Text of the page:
Remember the Merle Haggard song, “Okie From Muskogee?” Part of it went, “Leather boots are still in style for manly footwear.” Many years before Haggard came out with his hit song, I wore leather boots American-made leather boots. My first pair was a secondhand set of Bass boots, made in Maine. These had thin leather uppers and soles made of some kind of leather-fiber amalgam. They first belonged to my grandpa and when my feet grew large enough to fit in them, he gave them to me.

These boots were designed for hunting upland game, but I wore them all the time. Light, comfortable and durable, they lasted me for several years. When they finally wore out, the shoemaker in Liberty was able to patch them up. Eventually, that fix failed and my Bass boots were officially worn out. Still, I saved them and used the leather over the years for making various needed items such as hinges for creels and so on.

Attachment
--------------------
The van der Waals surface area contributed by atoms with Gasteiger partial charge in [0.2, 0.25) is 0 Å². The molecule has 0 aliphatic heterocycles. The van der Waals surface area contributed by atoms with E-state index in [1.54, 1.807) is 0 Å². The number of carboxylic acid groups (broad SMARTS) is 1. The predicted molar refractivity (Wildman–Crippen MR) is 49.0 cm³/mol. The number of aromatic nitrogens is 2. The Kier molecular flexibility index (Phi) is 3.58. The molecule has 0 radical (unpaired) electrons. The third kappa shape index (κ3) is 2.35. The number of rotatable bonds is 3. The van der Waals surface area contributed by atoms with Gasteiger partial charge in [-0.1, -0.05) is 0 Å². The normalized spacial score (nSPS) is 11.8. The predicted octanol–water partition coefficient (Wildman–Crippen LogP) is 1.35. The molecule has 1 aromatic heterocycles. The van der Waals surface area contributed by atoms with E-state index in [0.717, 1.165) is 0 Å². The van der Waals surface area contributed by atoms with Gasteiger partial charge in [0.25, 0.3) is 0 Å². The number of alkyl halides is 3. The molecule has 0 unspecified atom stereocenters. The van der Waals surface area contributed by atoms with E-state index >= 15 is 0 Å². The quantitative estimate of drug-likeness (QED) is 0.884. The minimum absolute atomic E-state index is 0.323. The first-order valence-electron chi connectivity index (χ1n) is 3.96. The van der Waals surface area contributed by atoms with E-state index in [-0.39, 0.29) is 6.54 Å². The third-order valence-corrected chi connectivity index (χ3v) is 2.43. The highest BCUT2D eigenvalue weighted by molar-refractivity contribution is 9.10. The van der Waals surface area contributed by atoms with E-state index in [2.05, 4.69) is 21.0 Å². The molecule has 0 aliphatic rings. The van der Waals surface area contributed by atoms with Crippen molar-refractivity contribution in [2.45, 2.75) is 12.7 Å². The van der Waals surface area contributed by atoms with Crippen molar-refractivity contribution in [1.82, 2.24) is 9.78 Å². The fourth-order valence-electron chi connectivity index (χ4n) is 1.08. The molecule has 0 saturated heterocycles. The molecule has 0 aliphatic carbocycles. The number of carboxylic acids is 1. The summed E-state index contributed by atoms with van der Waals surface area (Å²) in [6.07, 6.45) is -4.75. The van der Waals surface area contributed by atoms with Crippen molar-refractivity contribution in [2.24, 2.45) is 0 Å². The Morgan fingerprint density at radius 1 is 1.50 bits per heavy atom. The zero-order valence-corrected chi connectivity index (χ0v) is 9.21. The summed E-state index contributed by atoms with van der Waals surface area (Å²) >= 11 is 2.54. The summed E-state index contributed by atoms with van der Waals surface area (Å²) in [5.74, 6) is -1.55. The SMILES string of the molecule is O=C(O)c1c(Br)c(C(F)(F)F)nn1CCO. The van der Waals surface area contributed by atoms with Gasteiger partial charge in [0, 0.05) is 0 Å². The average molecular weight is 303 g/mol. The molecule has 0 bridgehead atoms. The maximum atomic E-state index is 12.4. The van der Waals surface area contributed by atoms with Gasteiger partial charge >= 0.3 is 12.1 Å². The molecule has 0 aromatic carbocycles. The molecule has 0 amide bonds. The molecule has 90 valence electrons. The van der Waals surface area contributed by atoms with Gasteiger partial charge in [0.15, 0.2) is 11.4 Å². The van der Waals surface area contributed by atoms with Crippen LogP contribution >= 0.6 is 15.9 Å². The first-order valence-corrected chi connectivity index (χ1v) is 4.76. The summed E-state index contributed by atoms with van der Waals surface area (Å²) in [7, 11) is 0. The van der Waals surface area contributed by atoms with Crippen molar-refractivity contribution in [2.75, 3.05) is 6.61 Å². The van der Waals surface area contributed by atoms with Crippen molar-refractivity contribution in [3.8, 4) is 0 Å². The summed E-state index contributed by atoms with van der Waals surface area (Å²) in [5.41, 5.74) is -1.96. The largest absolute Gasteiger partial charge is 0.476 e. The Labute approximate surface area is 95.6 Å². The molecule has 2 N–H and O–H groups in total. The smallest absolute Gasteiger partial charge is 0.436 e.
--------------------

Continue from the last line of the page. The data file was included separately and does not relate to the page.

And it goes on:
I tried to find another pair just like them, but couldn’t. I recall that Perry’s Nut House in Belfast used to sell Bass brand footwear, but it seems that they sold mostly low shoes and moccasins.

So it was time to find another brand. By now, other than dress shoes for church and so on, I wore leather boots every day for every occasion. For some time, my favorite place to buy boots was at Jack Betencort’s store in Liberty. He had lots of seconds, otherwise good boots, but with minor imperfections.

Betencort carried many different brands, but I wanted the best and those, at the time, were Herman brand. It was kind of comical to stand in line and have Jack take the boots, slowly turn them over and over and finally look at me and say, “Those are Hermans. Gotta get $40 for them.” Other brands normally sold for between $20 and $30. But those Herman boots were well-made and they lasted. So it was shell out forty bucks and feel good about it.

Red Wing

But Betencort’s Store finally closed and it was again time to find a new brand of leather boots. For this, I shopped at the Shoe Trailer and sometimes Epstein’s in Searsport. These places sold inexpensive leather boots that lasted only about one year. This was not a satisfactory arrangement.